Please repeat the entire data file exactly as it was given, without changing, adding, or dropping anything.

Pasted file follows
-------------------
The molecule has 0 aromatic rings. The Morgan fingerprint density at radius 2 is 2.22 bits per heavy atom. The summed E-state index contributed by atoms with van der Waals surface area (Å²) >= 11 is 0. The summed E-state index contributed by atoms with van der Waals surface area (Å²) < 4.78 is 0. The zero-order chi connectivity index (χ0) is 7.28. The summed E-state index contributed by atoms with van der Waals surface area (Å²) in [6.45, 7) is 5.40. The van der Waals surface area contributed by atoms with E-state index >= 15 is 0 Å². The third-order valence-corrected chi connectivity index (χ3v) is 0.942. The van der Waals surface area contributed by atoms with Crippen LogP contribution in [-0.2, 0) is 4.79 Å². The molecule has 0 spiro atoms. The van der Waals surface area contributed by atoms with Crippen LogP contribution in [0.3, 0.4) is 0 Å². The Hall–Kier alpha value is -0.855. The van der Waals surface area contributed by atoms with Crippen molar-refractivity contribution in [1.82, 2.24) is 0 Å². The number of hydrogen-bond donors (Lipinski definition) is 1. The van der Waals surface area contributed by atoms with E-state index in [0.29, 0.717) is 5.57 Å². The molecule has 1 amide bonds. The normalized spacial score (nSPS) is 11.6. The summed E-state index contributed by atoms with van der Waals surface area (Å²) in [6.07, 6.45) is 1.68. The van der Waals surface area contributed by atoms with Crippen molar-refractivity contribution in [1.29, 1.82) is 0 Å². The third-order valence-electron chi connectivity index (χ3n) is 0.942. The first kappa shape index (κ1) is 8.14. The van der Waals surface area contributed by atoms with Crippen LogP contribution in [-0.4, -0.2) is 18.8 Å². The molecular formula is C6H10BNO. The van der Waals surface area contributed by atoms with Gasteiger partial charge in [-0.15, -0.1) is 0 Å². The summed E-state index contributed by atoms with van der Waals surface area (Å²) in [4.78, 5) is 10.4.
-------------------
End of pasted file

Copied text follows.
The molecule has 0 aromatic rings. The Morgan fingerprint density at radius 2 is 2.22 bits per heavy atom. The summed E-state index contributed by atoms with van der Waals surface area (Å²) >= 11 is 0. The summed E-state index contributed by atoms with van der Waals surface area (Å²) < 4.78 is 0. The zero-order chi connectivity index (χ0) is 7.28. The summed E-state index contributed by atoms with van der Waals surface area (Å²) in [6.45, 7) is 5.40. The van der Waals surface area contributed by atoms with E-state index >= 15 is 0 Å². The third-order valence-corrected chi connectivity index (χ3v) is 0.942. The van der Waals surface area contributed by atoms with Crippen LogP contribution in [-0.2, 0) is 4.79 Å². The molecule has 0 spiro atoms. The van der Waals surface area contributed by atoms with Crippen LogP contribution in [0.3, 0.4) is 0 Å². The Hall–Kier alpha value is -0.855. The van der Waals surface area contributed by atoms with Crippen molar-refractivity contribution in [1.82, 2.24) is 0 Å². The number of hydrogen-bond donors (Lipinski definition) is 1. The van der Waals surface area contributed by atoms with E-state index in [0.29, 0.717) is 5.57 Å². The molecule has 1 amide bonds. The normalized spacial score (nSPS) is 11.6. The summed E-state index contributed by atoms with van der Waals surface area (Å²) in [6.07, 6.45) is 1.68. The van der Waals surface area contributed by atoms with Crippen molar-refractivity contribution in [1.29, 1.82) is 0 Å². The third-order valence-electron chi connectivity index (χ3n) is 0.942. The first kappa shape index (κ1) is 8.14. The van der Waals surface area contributed by atoms with Crippen LogP contribution in [-0.4, -0.2) is 18.8 Å². The molecular formula is C6H10BNO. The van der Waals surface area contributed by atoms with Gasteiger partial charge in [-0.15, -0.1) is 0 Å². The summed E-state index contributed by atoms with van der Waals surface area (Å²) in [4.78, 5) is 10.4.